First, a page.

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Guitarist Needs Bass Advise

Discussion in 'Basses [BG]' started by A6stringthing, Feb 26, 2020.


  1. A6stringthing

    A6stringthing

    Feb 26, 2020
    I am a guitarist with a studio full of Gibson & Fender Guitar’s and Marshall and Friedman amps. So I know that side well. Recently I got a cheap Sterling MM bass so I didn’t have to bug friends to lay bass tracks. Now I’m bitten by the bass bug lol. I really enjoy the other side lol.

    So now I want to buy a better bass. I was thinking MM but then figured a Fender P bass. Or should I go Jazz? So I think I settled on a Precision with a Jazz pickup as well since it’s only for recording. So now I need to figure out rosewood or maple? Ash or alder?

    I played and enjoyed an American Performer P Bass. Is that a good upgrade or should I go with the elite series? I think I prefer the passive tone.

    I write and play mostly rock. Some favorites are AC/DC, RUSH, Tesla, Black Crowe’s, Triumph but I also love ABB and Steely Dan and TOP.

    Sorry for rambling trying to give a good idea of background. Any advise would be great!
     
  2. Reedt2000

    Reedt2000 Supporting Member

    Apr 26, 2017
    Central New Jersey
    A P-bass would work just fine. It doesn't so much matter how high-end of a model you go with (IMHO). Its more important to find one that feels & sounds good to you. There is also no reason to get rid of the Sterling, it can give you some more options for tracking.

    If you want a more versatile bass check out the G&L L2000. People refer to them as a "swiss army bass" cause the controls allow for a lot of variety. I think they sound like a cross between a stingray and a jazz bass. Despite being really well made, the used market for US-made G&Ls is kinda soft so there are often great deals to be had.
     
    nFinnyD, Gilmourisgod, Mr_Moo and 6 others like this.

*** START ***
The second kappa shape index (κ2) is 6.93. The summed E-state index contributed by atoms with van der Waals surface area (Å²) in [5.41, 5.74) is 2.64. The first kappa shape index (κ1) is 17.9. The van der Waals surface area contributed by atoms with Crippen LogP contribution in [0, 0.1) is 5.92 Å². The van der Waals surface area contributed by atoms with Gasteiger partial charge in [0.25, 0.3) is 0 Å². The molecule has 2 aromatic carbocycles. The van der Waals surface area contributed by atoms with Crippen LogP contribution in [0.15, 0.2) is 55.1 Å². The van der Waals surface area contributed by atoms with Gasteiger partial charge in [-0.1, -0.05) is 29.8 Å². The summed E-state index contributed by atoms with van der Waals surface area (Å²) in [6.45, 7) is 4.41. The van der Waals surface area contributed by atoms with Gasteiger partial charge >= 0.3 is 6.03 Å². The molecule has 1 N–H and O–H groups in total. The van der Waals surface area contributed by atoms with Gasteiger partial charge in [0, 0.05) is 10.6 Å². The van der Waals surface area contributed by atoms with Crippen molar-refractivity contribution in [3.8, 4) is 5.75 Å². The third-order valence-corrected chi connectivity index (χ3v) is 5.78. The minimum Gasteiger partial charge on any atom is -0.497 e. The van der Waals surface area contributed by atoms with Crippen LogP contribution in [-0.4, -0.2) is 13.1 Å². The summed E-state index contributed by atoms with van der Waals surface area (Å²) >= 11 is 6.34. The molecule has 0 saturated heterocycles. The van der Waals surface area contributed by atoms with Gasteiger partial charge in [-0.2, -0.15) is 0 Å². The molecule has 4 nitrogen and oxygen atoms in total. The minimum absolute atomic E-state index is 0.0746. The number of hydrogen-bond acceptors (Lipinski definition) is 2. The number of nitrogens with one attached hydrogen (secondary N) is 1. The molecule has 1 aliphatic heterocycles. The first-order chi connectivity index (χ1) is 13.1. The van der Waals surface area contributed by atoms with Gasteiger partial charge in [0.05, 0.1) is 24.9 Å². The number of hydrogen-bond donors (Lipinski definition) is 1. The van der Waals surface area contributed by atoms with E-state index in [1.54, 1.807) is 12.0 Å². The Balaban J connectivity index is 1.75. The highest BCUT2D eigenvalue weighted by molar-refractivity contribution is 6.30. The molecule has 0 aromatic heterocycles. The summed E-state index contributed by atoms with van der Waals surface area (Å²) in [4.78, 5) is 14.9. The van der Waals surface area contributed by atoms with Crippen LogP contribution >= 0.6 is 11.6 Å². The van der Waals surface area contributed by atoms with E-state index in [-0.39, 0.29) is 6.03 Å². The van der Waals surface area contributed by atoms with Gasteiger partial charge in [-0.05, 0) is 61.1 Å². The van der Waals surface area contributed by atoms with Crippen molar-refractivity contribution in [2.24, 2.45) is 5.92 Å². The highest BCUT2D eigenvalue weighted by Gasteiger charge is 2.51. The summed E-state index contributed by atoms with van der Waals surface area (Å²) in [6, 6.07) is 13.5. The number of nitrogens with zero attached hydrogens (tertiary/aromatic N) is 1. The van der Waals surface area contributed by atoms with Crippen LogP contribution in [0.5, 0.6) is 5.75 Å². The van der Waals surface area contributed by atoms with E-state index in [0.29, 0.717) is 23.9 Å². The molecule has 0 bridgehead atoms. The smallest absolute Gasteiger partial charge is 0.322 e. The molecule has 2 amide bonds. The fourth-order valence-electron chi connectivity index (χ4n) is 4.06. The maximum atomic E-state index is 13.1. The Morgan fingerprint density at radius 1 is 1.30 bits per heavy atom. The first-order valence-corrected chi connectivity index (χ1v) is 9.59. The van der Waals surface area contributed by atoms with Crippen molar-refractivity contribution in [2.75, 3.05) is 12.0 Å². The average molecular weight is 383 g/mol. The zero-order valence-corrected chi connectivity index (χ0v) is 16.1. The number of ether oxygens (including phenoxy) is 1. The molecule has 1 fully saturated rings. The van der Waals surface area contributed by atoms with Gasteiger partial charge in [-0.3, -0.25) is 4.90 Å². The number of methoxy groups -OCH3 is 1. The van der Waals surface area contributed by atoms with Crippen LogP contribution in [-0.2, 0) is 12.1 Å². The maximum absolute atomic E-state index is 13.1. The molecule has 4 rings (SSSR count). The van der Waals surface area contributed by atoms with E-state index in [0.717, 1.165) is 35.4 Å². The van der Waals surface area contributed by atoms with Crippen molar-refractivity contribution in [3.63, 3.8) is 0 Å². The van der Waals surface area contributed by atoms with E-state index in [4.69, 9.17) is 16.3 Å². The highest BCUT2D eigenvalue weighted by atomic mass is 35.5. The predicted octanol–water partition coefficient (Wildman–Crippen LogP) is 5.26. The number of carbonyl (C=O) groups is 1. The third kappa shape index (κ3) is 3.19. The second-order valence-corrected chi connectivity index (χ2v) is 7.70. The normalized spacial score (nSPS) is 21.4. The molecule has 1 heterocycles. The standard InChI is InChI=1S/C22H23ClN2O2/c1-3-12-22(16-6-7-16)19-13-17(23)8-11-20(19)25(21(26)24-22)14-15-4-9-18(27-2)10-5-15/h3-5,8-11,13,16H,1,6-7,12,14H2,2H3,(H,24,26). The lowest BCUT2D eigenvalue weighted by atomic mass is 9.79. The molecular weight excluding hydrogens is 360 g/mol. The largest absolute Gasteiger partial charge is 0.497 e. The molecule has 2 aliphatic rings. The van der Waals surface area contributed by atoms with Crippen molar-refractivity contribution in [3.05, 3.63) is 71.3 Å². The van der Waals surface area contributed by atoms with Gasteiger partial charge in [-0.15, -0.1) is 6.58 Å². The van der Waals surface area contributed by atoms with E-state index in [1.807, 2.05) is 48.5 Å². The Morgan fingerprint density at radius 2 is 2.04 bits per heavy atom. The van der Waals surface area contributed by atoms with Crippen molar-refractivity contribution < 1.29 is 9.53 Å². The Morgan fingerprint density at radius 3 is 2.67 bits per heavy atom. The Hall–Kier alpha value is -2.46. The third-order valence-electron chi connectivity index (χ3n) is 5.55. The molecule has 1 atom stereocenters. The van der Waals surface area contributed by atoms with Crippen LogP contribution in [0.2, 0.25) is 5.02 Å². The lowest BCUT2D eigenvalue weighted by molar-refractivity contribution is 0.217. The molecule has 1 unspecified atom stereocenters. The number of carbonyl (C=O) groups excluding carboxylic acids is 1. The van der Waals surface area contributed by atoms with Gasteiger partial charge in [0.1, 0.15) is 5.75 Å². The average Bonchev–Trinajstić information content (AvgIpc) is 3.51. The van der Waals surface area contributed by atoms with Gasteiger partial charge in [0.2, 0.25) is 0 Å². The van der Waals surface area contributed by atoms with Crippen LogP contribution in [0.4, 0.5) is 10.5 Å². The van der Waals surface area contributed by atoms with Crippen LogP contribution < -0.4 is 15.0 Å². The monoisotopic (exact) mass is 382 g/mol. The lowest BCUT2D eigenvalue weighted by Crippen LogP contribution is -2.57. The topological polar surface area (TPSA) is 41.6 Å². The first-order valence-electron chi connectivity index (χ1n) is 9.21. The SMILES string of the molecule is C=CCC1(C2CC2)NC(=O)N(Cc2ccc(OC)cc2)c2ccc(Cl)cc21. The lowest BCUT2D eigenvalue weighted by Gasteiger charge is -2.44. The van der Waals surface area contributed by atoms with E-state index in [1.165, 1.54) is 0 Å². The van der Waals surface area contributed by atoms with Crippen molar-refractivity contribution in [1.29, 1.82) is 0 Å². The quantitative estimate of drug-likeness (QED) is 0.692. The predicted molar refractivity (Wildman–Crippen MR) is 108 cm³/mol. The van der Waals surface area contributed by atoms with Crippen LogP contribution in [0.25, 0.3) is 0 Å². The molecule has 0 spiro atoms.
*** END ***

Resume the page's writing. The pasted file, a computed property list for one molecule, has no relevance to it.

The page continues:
3. A6stringthing

    A6stringthing

    Feb 26, 2020
    Thank you! Agree on keeping the Sterling. It actually sounds really good believe it or not. I’ll check out a G&L. And since I don’t want to go crazy money wise I was liking the American Performer.
     
    Bass Man Dan and Reedt2000 like this.
  4. scottfeldstein

    scottfeldstein Roots and fifths and a little extra. Supporting Member

    Jun 20, 2011
    West Bend, Wisconsin
    Job one for a studio that wants to have bass gear is to get a P-bass and an Ampeg amp (or suitable sims in your DAW). That stuff is going to get you most of the places you want to go. If you wanted to do something Rush-flavored, more bass forward, you might want to bust out the Stingray or a Jazz bass.
     
  5. A6stringthing

    A6stringthing

    Feb 26, 2020
    Thank you! I have some UA Ampeg plug ins that sound great. I plan to get an SVT pro 2:oops:r something as well. Right now I have a PF500 that sounds decent.
     
  6. Sounds good from here. Kind suggestion - focus less on the hardware and own that sound, it is timeless and wonderful...
     
    smogg and A6stringthing like this.
  7. scottfeldstein

    scottfeldstein Roots and fifths and a little extra. Supporting Member

    Jun 20, 2011
    West Bend, Wisconsin
    I should have bought a new $300 SUB stingray instead of my 2002 MIM Fender Deluxe Jazz bass that I paid almost $500 for used.
     
    Bassdirty likes this.
  8. king_biscuit

    king_biscuit Supporting Member

    May 21, 2006
    US
    This is a good explanation of why a P bass works so well.

     
  9. I recommend a PJ if you are going to own a single bass.

    Performer vs Elite? Depends on the particular bass. You can turn the Performer into active or the Elite into passive if you like; but if the wood quality & resonance & feeling-good isn't there, those can't be added later on.

    I would definitely pick a resonate & lightweight Performer without dead spots over a heavy Elite with a dull E string. Believe me, both exist somewhere in the market.

    Theoretically though; the Elite is supposed to be a higher quality & more versatile instrument.
     
  10. scottfeldstein

    scottfeldstein Roots and fifths and a little extra. Supporting Member

    Jun 20, 2011
    West Bend, Wisconsin
    I myself don't own a P-bass. I have owned one before. It was my daily driver in the early- to mid-80s. Mostly I've moved on to more modern sounds. But here's why so many session cats do the P-bass thing.